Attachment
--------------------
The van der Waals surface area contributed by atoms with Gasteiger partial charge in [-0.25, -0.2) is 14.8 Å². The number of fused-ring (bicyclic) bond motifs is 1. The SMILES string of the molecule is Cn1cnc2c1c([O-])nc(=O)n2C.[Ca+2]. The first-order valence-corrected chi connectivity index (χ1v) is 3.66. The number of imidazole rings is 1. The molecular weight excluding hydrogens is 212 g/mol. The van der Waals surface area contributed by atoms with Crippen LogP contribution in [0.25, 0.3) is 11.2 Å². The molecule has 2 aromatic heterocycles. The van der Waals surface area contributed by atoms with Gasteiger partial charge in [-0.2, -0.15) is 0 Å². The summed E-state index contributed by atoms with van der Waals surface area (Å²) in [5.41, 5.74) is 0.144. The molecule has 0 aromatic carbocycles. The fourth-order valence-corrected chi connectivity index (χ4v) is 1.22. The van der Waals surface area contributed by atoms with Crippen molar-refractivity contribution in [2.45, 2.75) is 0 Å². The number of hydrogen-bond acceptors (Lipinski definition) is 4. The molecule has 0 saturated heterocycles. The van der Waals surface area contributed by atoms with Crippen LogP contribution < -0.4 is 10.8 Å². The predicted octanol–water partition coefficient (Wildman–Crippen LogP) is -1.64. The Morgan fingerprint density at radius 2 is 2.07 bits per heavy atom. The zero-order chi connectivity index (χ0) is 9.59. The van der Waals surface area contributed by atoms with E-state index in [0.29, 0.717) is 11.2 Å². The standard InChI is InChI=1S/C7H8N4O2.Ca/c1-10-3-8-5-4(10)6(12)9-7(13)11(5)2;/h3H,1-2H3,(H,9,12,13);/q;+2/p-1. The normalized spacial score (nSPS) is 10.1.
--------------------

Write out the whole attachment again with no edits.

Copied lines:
The van der Waals surface area contributed by atoms with Gasteiger partial charge in [-0.25, -0.2) is 14.8 Å². The number of fused-ring (bicyclic) bond motifs is 1. The SMILES string of the molecule is Cn1cnc2c1c([O-])nc(=O)n2C.[Ca+2]. The first-order valence-corrected chi connectivity index (χ1v) is 3.66. The number of imidazole rings is 1. The molecular weight excluding hydrogens is 212 g/mol. The van der Waals surface area contributed by atoms with Crippen LogP contribution in [0.25, 0.3) is 11.2 Å². The molecule has 2 aromatic heterocycles. The van der Waals surface area contributed by atoms with Gasteiger partial charge in [-0.2, -0.15) is 0 Å². The summed E-state index contributed by atoms with van der Waals surface area (Å²) in [5.41, 5.74) is 0.144. The molecule has 0 aromatic carbocycles. The fourth-order valence-corrected chi connectivity index (χ4v) is 1.22. The van der Waals surface area contributed by atoms with Crippen molar-refractivity contribution in [2.45, 2.75) is 0 Å². The number of hydrogen-bond acceptors (Lipinski definition) is 4. The molecule has 0 saturated heterocycles. The van der Waals surface area contributed by atoms with Crippen LogP contribution < -0.4 is 10.8 Å². The predicted octanol–water partition coefficient (Wildman–Crippen LogP) is -1.64. The Morgan fingerprint density at radius 2 is 2.07 bits per heavy atom. The zero-order chi connectivity index (χ0) is 9.59. The van der Waals surface area contributed by atoms with E-state index in [0.29, 0.717) is 11.2 Å². The standard InChI is InChI=1S/C7H8N4O2.Ca/c1-10-3-8-5-4(10)6(12)9-7(13)11(5)2;/h3H,1-2H3,(H,9,12,13);/q;+2/p-1. The normalized spacial score (nSPS) is 10.1.